94/948020: Normals 12.5 != 12.35 (diff -0.149999999999997) (mon 5)
94/948020: Normals 11.7 != 11.2266666666667 (diff -0.473333333333333) (mon 6)
94/948020: Normals 11.9 != 11.6633333333333 (diff -0.236666666666668) (mon 7)
94/948020: Normals 12.8 != 12.5233333333333 (diff -0.276666666666669) (mon 8)
94/948020: Normals 15.9 != 15.5666666666667 (diff -0.333333333333336) (mon 10)
94/948020: Normals 17.9 != 18.16 (diff 0.260000000000002) (mon 11)
94/948120: Normals 18.3 != 18.368 (diff 0.0680000000000014) (mon 0)
94/948120: Normals 18.3 != 18.4125 (diff 0.112499999999997) (mon 1)
94/948120: Normals 15.7 != 15.6318181818182 (diff -0.0681818181818183) (mon 3)
94/948120: Normals 11.8 != 12.1583333333333 (diff 0.358333333333333) (mon 5)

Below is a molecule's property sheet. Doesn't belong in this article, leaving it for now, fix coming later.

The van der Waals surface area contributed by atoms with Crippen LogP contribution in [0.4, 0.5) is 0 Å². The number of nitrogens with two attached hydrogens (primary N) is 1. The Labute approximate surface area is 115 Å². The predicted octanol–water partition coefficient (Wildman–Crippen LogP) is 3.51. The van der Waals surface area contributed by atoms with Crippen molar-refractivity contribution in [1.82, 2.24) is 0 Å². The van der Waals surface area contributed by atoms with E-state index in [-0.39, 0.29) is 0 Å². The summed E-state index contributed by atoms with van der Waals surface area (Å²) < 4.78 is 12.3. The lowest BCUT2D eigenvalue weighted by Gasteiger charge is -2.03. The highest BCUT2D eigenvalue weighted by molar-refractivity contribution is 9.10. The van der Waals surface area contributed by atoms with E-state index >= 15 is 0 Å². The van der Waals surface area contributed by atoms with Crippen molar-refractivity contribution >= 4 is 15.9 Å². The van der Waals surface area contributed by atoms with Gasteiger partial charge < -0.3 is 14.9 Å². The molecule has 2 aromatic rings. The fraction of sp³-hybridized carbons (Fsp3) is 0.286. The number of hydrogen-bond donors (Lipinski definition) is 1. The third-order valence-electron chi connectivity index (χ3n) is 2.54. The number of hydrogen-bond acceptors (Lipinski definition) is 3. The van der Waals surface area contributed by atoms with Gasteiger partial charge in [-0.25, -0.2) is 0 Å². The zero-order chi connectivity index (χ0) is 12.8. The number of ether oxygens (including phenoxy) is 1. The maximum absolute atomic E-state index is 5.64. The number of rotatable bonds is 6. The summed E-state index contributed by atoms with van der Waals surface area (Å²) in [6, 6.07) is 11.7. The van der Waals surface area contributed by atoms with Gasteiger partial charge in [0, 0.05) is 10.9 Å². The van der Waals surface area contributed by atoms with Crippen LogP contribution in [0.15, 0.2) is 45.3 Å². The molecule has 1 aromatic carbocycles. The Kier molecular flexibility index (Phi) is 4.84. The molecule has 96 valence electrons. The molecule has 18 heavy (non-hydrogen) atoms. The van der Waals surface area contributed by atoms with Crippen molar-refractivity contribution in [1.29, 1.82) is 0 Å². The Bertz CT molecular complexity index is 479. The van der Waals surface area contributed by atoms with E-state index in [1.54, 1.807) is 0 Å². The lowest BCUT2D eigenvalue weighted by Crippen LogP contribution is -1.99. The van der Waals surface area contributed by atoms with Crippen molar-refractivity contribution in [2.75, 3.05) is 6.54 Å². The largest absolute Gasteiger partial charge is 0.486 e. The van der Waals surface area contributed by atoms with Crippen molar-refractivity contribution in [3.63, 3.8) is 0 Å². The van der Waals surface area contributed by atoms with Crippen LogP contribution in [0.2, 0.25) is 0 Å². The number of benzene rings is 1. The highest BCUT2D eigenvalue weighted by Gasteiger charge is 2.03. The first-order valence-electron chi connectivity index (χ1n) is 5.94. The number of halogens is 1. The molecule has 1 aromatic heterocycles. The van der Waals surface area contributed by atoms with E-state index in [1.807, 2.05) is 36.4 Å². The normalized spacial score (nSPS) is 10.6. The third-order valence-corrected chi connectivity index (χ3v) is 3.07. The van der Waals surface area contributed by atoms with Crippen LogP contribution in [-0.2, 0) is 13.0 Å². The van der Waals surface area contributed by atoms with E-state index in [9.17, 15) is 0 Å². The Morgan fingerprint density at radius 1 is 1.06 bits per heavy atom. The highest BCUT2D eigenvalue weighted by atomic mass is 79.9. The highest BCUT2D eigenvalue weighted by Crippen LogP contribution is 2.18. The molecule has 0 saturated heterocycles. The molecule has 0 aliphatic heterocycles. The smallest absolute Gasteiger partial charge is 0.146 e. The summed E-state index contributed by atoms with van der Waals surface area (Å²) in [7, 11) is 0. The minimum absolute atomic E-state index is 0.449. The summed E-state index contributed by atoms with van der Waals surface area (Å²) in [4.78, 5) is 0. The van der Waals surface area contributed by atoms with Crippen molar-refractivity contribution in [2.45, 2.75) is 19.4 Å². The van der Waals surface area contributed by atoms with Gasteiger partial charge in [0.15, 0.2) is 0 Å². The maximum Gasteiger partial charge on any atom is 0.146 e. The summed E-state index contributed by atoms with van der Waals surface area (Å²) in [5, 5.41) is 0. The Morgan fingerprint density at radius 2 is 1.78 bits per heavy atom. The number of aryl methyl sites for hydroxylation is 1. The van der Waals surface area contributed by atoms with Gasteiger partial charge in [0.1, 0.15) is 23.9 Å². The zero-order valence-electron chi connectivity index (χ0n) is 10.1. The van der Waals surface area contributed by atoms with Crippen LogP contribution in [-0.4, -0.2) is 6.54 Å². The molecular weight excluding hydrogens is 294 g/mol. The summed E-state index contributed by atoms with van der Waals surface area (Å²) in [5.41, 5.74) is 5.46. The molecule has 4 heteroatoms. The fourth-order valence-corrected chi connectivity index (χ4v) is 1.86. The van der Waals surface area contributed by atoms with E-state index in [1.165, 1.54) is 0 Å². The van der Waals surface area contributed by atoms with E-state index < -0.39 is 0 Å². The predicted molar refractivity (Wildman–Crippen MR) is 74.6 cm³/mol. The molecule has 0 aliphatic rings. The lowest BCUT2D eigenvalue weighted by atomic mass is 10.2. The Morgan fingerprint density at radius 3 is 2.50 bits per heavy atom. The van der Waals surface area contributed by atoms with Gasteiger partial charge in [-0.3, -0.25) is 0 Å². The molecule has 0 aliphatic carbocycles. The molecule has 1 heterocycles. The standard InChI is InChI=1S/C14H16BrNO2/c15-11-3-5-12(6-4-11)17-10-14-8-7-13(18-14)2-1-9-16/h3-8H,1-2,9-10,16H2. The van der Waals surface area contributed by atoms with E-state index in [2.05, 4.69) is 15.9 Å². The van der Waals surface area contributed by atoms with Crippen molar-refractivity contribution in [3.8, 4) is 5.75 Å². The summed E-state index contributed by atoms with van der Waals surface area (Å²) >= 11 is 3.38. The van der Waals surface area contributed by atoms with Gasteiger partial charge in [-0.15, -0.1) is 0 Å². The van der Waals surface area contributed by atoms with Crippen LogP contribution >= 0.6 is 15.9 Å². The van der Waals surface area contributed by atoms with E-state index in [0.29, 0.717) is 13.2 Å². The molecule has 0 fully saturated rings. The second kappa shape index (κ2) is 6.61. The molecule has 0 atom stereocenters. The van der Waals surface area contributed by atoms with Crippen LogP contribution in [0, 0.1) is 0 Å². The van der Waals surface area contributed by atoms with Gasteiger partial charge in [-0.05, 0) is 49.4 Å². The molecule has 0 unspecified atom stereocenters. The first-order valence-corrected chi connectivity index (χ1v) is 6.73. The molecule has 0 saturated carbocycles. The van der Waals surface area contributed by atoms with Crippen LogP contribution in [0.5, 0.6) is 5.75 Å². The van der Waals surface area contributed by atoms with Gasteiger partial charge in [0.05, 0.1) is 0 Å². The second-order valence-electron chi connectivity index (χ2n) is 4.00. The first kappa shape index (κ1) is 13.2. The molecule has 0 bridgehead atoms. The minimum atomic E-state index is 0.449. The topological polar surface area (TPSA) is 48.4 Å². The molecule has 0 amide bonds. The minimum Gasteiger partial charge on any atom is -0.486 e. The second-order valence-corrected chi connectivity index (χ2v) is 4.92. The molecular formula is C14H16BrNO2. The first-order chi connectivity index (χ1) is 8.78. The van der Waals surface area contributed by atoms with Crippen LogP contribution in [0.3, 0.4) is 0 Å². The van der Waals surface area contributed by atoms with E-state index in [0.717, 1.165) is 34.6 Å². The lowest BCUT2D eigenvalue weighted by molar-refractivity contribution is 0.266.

94/948120: Normals 11.2 != 11.012 (diff -0.187999999999999) (mon 6)
94/948120: Normals 11.7 != 11.544 (diff -0.155999999999999) (mon 7)
94/948120: Normals 12.7 != 12.6192307692308 (diff -0.0807692307692278) (mon 8)
94/948120: Normals 14.2 != 14.0892857142857 (diff -0.110714285714286) (mon 9)
94/948120: Normals 15.7 != 15.4518518518519 (diff -0.248148148148145) (mon 10)
94/948120: Normals 17.1 != 16.9666666666667 (diff -0.133333333333336) (mon 11)
94/948210: Normals 18.5 != 18.5733333333333 (diff 0.0733333333333341) (mon 1)
94/948210: Normals 14.5 != 14.6966666666667 (diff 0.196666666666665) (mon 3)
94/948210: Normals 9.9 != 10.0566666666667 (diff 0.156666666666666) (mon 7)
94/948210: Normals 11.1 != 11.04 (diff -0.0600000000000023) (mon 8)
94/948210: Normals 12.5 != 12.4333333333333 (diff -0.0666666666666664) (mon 9)
94/948210: Normals 16.5 != 16.6033333333333 (diff 0.103333333333335) (mon 11)
94/948270: Normals 18.7 != 18.9344827586207 (diff 0.23448275862069) (mon 2)
94/948270: Normals 14.9 != 15.3633333333333 (diff 0.463333333333331) (mon 3)
94/948270: Normals 9.1 != 9.33666666666667 (diff 0.236666666666668) (mon 5)